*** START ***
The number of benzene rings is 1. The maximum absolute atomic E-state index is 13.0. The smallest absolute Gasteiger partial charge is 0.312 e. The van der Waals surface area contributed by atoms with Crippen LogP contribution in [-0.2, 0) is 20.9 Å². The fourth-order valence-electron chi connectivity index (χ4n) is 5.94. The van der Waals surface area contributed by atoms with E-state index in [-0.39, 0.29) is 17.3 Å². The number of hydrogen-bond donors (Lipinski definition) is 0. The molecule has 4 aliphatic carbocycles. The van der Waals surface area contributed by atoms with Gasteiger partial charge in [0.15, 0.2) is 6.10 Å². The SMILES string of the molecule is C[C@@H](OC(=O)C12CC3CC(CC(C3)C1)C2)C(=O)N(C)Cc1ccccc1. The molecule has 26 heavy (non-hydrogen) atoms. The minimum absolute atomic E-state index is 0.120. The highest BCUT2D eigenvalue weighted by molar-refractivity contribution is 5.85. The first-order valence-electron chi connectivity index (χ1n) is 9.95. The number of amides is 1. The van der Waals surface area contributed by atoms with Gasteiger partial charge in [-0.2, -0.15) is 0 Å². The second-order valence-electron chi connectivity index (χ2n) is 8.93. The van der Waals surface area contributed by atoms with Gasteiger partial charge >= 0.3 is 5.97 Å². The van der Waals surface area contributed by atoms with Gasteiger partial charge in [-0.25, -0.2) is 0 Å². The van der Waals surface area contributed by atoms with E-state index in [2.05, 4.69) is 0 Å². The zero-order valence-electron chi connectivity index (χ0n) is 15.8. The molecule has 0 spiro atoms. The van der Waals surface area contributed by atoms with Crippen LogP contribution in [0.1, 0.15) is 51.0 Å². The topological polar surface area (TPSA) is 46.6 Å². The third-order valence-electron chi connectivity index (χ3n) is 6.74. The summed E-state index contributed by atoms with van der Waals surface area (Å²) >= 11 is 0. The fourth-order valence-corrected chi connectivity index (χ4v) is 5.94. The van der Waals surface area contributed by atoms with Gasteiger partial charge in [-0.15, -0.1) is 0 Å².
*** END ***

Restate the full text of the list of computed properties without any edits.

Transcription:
The number of benzene rings is 1. The maximum absolute atomic E-state index is 13.0. The smallest absolute Gasteiger partial charge is 0.312 e. The van der Waals surface area contributed by atoms with Crippen LogP contribution in [-0.2, 0) is 20.9 Å². The fourth-order valence-electron chi connectivity index (χ4n) is 5.94. The van der Waals surface area contributed by atoms with E-state index in [-0.39, 0.29) is 17.3 Å². The number of hydrogen-bond donors (Lipinski definition) is 0. The molecule has 4 aliphatic carbocycles. The van der Waals surface area contributed by atoms with Gasteiger partial charge in [0.15, 0.2) is 6.10 Å². The SMILES string of the molecule is C[C@@H](OC(=O)C12CC3CC(CC(C3)C1)C2)C(=O)N(C)Cc1ccccc1. The molecule has 26 heavy (non-hydrogen) atoms. The minimum absolute atomic E-state index is 0.120. The highest BCUT2D eigenvalue weighted by molar-refractivity contribution is 5.85. The first-order valence-electron chi connectivity index (χ1n) is 9.95. The number of amides is 1. The van der Waals surface area contributed by atoms with Gasteiger partial charge in [-0.2, -0.15) is 0 Å². The second-order valence-electron chi connectivity index (χ2n) is 8.93. The van der Waals surface area contributed by atoms with Gasteiger partial charge >= 0.3 is 5.97 Å². The van der Waals surface area contributed by atoms with Gasteiger partial charge in [-0.25, -0.2) is 0 Å². The van der Waals surface area contributed by atoms with E-state index in [2.05, 4.69) is 0 Å². The zero-order valence-electron chi connectivity index (χ0n) is 15.8. The molecule has 0 spiro atoms. The van der Waals surface area contributed by atoms with Crippen LogP contribution in [0.1, 0.15) is 51.0 Å². The topological polar surface area (TPSA) is 46.6 Å². The third-order valence-electron chi connectivity index (χ3n) is 6.74. The summed E-state index contributed by atoms with van der Waals surface area (Å²) >= 11 is 0. The fourth-order valence-corrected chi connectivity index (χ4v) is 5.94. The van der Waals surface area contributed by atoms with Gasteiger partial charge in [-0.15, -0.1) is 0 Å².